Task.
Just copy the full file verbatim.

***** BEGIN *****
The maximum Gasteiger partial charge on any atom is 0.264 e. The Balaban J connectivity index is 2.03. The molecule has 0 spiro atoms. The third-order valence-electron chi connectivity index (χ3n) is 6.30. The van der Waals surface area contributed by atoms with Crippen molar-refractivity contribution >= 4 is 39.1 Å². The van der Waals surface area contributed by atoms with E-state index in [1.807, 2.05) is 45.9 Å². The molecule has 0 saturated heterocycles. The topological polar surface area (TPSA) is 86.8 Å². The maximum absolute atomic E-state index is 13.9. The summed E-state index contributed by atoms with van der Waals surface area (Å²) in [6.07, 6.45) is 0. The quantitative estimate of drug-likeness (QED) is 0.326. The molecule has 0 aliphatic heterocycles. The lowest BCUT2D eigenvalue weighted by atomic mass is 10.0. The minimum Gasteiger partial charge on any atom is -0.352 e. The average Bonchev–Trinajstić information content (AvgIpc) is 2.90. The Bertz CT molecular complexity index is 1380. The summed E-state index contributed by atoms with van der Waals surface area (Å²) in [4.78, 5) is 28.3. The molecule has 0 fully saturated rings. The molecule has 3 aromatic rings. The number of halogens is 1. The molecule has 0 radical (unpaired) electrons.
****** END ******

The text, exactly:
The maximum Gasteiger partial charge on any atom is 0.264 e. The Balaban J connectivity index is 2.03. The molecule has 0 spiro atoms. The third-order valence-electron chi connectivity index (χ3n) is 6.30. The van der Waals surface area contributed by atoms with Crippen molar-refractivity contribution >= 4 is 39.1 Å². The van der Waals surface area contributed by atoms with E-state index in [1.807, 2.05) is 45.9 Å². The molecule has 0 saturated heterocycles. The topological polar surface area (TPSA) is 86.8 Å². The maximum absolute atomic E-state index is 13.9. The summed E-state index contributed by atoms with van der Waals surface area (Å²) in [6.07, 6.45) is 0. The quantitative estimate of drug-likeness (QED) is 0.326. The molecule has 0 aliphatic heterocycles. The lowest BCUT2D eigenvalue weighted by atomic mass is 10.0. The minimum Gasteiger partial charge on any atom is -0.352 e. The average Bonchev–Trinajstić information content (AvgIpc) is 2.90. The Bertz CT molecular complexity index is 1380. The summed E-state index contributed by atoms with van der Waals surface area (Å²) in [4.78, 5) is 28.3. The molecule has 0 fully saturated rings. The molecule has 3 aromatic rings. The number of halogens is 1. The molecule has 0 radical (unpaired) electrons.